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Pandemic should end "in a month" says engineer who predicted its progression

Tomas Pueyo's hit article detailing measures for politicians to address the pandemic has a follow-up; how they should end it.

A security guard wearing personal protective equipment works at Zhangjiakou cluster train station inside a closed loop area designed to prevent the spread of the coronavirus disease in Zhangjiakou, ahead of the Beijing 2022 Winter Olympics.
Tyrone SiuReuters

An engineer based in Silicon Valley, Tomas Pueyo, became famous early in the pandemic after publishing an article in which he encouraged politicians to take drastic measures against covid-19. Despite having little to no background in epidemiology, the article was read over 40 million times; the daunting 6,000-word document proved a big hit.

Now, Pueyo has published a new entry in which he talks about how these same politicians must navigate the end of the pandemic.

His article is supported by discussions coming out of the World health Organization (WHO) and other scientists, but what makes him so sure that the end is near?

What is Pueyo's central argument?

In this entry, the engineer has argued that the wave produced by the latest strain of the virus is likely to "be the last one we should be careful about." In addition, he mentioned that between the variant itself, the vaccines and the specific drugs against the virus, the risk of suffering from covid-19 is considerably reduced, touting figures of up to 99.9 percent reduced fatality rates. Figures in Catalonia, Spain show chances of being hospitalized with covid-19 as a vaccinated person is 10 tens lower compared to someone who is unvaccinated. Rates of death are thus even greater reduced

Another strand of his argument for this is based upon what lockdowns are supposed to achieve.

All these measures have been completed, or mostly, in Europe and the US. Keeping health systems for collapsing is one of the most important reasons for lockdowns, but the Omicron wave data shows that this isn't happening. With the US and Western Europe at or just over their peak of the Omicron wave, there has been no collapse. For example, the US has had a fairly stable number of ICU beds unoccupied for the Omicron wave, between 18 and 20 percent.

While this amount seems low, it is consistent with the course of the pandemic, where the highest percentage of occupied beds has been barely over 30 percent on a handful of occasions. This proves how resistance has built up against covid-19 since the start of the pandemic; the highest amount of cases yet are being reported, but hospitals as a whole are no closer to being overwhelmed than at any stage of the pandemic. Vaccines are working and the new variant is weaker.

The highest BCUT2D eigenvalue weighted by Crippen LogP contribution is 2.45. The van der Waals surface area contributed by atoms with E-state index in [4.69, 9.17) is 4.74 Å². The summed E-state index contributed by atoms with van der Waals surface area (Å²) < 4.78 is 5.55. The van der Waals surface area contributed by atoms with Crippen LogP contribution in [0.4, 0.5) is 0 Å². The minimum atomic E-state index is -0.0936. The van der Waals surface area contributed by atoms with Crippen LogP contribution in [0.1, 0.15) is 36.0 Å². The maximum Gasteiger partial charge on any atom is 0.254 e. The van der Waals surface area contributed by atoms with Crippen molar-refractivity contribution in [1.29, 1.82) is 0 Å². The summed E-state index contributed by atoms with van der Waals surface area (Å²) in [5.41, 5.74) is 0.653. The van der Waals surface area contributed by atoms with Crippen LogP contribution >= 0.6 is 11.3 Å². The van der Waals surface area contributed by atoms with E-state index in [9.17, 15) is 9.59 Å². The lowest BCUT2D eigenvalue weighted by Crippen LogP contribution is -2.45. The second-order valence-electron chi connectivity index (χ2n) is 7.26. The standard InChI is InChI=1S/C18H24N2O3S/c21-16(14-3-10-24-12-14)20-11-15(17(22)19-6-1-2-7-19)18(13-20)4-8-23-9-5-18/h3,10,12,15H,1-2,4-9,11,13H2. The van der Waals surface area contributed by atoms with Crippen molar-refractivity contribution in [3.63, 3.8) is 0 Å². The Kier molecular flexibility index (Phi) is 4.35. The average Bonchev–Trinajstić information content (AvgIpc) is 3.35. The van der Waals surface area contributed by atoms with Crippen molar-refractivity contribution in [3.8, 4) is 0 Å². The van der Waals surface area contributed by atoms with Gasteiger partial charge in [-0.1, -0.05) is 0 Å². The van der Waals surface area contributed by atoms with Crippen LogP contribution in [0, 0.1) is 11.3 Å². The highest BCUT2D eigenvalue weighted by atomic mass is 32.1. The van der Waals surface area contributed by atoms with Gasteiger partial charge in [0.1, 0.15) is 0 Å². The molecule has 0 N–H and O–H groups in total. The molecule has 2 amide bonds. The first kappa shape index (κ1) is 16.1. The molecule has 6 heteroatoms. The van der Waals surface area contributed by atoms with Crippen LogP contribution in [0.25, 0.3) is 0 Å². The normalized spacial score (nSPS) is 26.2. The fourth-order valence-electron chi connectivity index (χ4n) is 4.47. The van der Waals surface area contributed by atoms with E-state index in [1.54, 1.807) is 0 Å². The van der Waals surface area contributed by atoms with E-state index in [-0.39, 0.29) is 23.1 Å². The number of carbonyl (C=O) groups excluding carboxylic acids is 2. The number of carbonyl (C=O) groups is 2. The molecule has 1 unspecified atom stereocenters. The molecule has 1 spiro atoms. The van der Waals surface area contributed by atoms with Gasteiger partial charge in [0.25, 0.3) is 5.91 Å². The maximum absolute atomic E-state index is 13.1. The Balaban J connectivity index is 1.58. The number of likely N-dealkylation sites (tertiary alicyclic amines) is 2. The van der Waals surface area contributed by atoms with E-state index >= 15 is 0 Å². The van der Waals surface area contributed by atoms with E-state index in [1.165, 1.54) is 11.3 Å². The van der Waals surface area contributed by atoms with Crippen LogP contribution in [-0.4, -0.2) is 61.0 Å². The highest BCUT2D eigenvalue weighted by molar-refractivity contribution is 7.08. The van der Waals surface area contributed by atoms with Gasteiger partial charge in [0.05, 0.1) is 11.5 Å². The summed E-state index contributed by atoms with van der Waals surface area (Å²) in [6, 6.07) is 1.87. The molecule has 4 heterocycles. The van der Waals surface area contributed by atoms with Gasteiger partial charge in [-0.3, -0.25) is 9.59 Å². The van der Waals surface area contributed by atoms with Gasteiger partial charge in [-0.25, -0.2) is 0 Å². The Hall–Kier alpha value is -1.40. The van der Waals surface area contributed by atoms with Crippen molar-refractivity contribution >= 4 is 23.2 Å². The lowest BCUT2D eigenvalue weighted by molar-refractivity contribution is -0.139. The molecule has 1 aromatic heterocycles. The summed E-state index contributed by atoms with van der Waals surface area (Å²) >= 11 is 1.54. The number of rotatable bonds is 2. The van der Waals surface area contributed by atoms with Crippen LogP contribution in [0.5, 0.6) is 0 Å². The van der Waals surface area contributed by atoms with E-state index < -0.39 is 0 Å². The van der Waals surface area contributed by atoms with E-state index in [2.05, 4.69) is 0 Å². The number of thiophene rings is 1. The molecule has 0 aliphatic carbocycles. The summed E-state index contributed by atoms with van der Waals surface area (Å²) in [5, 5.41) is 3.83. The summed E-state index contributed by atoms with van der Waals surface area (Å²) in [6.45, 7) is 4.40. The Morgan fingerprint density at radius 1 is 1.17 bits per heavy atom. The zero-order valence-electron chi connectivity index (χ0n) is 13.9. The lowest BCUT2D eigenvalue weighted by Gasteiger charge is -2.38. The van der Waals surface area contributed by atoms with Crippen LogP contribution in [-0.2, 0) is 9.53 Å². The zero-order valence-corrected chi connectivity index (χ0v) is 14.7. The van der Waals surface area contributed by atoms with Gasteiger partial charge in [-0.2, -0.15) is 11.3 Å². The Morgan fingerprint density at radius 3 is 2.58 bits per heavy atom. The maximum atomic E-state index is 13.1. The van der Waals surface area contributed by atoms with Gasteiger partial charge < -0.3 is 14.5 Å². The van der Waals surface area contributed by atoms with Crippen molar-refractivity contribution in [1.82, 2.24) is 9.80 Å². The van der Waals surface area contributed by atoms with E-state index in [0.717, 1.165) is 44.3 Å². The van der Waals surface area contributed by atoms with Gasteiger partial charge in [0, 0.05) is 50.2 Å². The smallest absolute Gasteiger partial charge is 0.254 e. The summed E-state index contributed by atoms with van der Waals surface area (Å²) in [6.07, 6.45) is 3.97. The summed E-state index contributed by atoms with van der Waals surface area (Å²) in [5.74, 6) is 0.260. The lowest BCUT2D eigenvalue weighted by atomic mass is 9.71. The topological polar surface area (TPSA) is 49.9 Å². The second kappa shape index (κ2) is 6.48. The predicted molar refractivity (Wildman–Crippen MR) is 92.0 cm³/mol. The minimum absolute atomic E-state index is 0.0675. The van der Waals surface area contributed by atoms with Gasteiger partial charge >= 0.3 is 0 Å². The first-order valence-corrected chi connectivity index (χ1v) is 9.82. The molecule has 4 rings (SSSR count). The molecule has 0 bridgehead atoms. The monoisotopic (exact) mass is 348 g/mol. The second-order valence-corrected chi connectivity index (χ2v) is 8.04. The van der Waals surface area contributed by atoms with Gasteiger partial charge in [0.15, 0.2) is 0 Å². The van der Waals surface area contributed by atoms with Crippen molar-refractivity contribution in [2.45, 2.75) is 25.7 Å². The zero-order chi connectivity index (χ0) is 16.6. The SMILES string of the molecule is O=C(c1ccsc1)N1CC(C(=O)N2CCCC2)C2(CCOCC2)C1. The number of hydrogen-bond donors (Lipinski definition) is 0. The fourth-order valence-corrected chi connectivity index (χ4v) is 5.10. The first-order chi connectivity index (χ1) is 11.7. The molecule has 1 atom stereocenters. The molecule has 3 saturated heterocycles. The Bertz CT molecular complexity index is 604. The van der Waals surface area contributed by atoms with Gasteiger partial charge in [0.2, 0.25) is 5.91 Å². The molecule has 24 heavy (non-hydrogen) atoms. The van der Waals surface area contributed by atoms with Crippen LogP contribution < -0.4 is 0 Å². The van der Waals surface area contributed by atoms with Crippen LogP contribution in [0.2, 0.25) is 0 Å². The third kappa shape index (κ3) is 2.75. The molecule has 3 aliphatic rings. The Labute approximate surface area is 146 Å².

It is no secret lockdowns are unsustainable. They cannot happen in perpetuity, and nor do governments want that to be the case. The US economy has been fighting against unemployment and inflation, and data shows they can tackle these problems without major risk of putting hospitals in real danger.

"In a month or so"

Pueyo also set a date for the possible end of the pandemic. On this scenario, he also mentioned when we should end the current pandemic in "probably in a month or so". He also mentioned that this will occur "except for very unlikely information", such as the possible appearance of new variants of the coronavirus in addition to Omicron.

Adolfo García Sastre, amicrobiologist at Mount Sinai Hospital in New York, used similar words in an interview with 'Antena 3'. Although, his forecast on the date of the end of the pandemic was different."It is possible that, after Omicron, the pandemic is over. We will not know until the end of the year," he said.

So will Pueyo be right?

A scenario that many epidemiologists and experts already see close is the end of the sixth wave caused by the Omicron variant, and in which they mention the possibility that the coronavirus will end up as an endemic disease. In fact, the WHO considered it "plausible" that the pandemic will end in Europe once the wave has passed. This is the case of the German Christian Drosten, who said that covid-19 "will become endemic" although he also mentioned the importance of the role that vaccines play in this scenario.

Pueyo agrees with this, but he stresses the importance of vaccines and advanced treatment in driving mortality rates down. Discussions about endemicity does not mean covid-19 will be over. The unpredictable nature of viruses mean risks will remain. If vaccine take up is low in a country, then an endemic still has the capacity to rip through a population. The UK government talks about people needing to "live with the virus," which they have interpreted to mean no restrictions are necessary, but future unforeseen developments could once again put the population at risk.

As it has been throughout the pandemic, a balance must be struck between public health and general life. Where the balance is will fluctuate throughout the year, but for many it could be the final year of the covid-19 pandemic.

  • Prepare the healthcare system

  • Learn to do testing and tracing

  • Produce masks we needed at scale (and other things, like ventilators)

  • Understand the virus

  • Understand the cost-benefits of tackling it

  • Find treatments

  • Get vaccines